Iceland is back on the map, with new flights and affordable cruises

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Smyril Line's ship Norröna at anchor in Iceland.
Smyril Line's ship Norröna at anchor in Iceland.
Nature galore in Iceland's wilderness. Photos © hidden europe.
Nature galore in Iceland’s wilderness. Photos © hidden europe.

Where has Iceland been of late? There has been hardly a mention here on EuroCheapo in 2009 of the island nation that has, over the last year, been through greater financial turmoil than any other country in Europe. The plummeting Icelandic króna has wrought havoc across Iceland, as businesses struggle to cope with mounting debt and the country faces unprecedented levels of unemployment.

But Iceland’s woe comes with a silver lining: travellers and visitors to Iceland now get twice as many krónur for their dollar or euro as they did this time last year. Who knows, perhaps 2010 really will be the year when the Iceland stopover – a mainstay of transatlantic travel in the 70s – comes back into fashion.

To Iceland by Plane

Icelandair is already gearing up for a mini-boom with new North American and European routes coming on line. Six weeks ago, the airline added Seattle to its list of US destinations, and next spring will up its frequency on that new route from the Pacific Northwest to Reyjavík. On August 27, Icelandair returned to Glasgow after a gap of many years, and in 2010 the airline will pull Brussels into its network for the first time.

Maritime Adventure: Our trip on the Norröna

But Europeans are not beholden to airlines to get them to Iceland, and some prefer to travel by ship. And a growing number of canny travellers from North America are realising that there is a smart way of getting to mainland Europe via Iceland which combines flying with a dash of maritime adventure.

The Norröna, a seductively comfortable vessel operated by Faroese shipping company Smyril Line, does a sterling job in transporting provisions from Denmark to the Faroe Islands and Iceland. On its southbound journey back to Denmark, the ship is full of fresh fish bound for the continent’s fish markets. But the Norröna is no grimy freighter, and passengers are very welcome aboard. The company operates from Easter to early October on the Iceland to Denmark route and year round on the link from the Faroe Islands to Denmark. One way fares from Iceland to mainland Europe start at €125.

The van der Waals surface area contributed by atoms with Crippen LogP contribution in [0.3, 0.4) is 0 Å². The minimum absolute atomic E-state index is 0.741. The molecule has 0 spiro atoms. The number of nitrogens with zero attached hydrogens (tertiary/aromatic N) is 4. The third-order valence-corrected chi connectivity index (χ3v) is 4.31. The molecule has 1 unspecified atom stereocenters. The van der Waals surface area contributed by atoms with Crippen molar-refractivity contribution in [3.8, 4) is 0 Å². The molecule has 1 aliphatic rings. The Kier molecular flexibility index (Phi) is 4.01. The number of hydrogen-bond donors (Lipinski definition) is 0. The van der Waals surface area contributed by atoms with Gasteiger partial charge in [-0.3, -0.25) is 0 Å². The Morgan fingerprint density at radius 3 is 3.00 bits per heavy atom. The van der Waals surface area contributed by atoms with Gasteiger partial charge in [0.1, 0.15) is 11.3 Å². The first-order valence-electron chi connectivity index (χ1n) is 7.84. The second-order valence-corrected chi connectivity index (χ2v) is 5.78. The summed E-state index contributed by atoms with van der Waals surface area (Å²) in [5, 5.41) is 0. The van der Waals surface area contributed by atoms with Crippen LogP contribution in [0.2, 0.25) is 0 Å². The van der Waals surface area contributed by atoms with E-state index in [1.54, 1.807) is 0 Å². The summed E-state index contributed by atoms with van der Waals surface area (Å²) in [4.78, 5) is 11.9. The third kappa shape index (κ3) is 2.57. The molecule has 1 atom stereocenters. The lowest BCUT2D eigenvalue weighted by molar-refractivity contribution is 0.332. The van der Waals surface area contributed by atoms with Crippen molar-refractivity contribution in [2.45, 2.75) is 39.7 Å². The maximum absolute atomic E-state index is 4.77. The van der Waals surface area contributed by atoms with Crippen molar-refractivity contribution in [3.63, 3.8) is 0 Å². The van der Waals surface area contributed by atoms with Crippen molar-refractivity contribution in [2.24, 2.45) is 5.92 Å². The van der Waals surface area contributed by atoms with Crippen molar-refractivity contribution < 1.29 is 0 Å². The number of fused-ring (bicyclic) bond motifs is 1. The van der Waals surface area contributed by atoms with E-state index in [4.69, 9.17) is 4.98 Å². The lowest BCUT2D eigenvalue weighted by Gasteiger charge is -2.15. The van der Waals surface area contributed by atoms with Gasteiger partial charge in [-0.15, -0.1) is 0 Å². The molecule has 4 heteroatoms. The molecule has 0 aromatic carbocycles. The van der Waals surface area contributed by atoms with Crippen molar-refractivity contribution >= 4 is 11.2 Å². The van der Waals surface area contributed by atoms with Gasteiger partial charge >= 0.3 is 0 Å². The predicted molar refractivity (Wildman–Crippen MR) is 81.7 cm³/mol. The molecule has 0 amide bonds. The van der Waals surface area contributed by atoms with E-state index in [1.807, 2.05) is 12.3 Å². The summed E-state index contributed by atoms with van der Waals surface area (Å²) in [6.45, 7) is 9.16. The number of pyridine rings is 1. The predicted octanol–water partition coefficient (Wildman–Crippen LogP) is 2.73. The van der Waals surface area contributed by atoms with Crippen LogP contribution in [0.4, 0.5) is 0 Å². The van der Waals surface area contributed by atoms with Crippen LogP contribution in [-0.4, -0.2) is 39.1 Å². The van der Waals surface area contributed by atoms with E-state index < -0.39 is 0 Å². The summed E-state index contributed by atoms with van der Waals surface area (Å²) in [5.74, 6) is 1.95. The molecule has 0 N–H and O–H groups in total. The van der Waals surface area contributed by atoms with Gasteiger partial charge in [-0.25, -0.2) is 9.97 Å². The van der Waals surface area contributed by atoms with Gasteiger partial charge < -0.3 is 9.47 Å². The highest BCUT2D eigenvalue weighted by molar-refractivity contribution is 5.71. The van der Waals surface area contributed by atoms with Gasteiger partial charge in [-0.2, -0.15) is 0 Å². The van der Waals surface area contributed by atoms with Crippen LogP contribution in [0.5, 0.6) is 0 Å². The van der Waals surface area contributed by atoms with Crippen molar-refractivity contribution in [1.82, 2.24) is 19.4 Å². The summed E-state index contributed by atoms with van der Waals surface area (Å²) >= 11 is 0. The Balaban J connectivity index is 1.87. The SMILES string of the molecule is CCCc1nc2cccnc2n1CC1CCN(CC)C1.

A Cruise with a Difference

The Norröna is socially a very interesting ship. On our journey back from Iceland this week, our fellow passengers on the Norröna included a fair number of Faroese families returning from short visits to Iceland, off-road driving fiends from Italy, the Czech Republic, and Germany who had tested their 4WDs with the very worst that Icelandic roads could offer, students from Iceland and the Faroes travelling to Denmark for the start of the new college year, and a fair few folk who were just there for the ride.

The sort of Europeans who might normally never think of taking a cruise find in the Norröna something distinctly different – the chance to spend a week on a regular working ship, mixing with the locals in a way that never features on cruises. One never quite knows what diversions might occur on the Norröna. This week, as the ship cruised through the northernmost islands in the Faroes, the Norröna took part in a practice air-sea rescue exercise—a reminder that the vessel operates in lonely waters that are often as turbulent as the Icelandic economy has been this past year.

About the author

hiddeneurope

About the authors: Nicky and Susanne manage a Berlin-based editorial bureau that supplies text and images to media across Europe. Together they edit hidden europe magazine.

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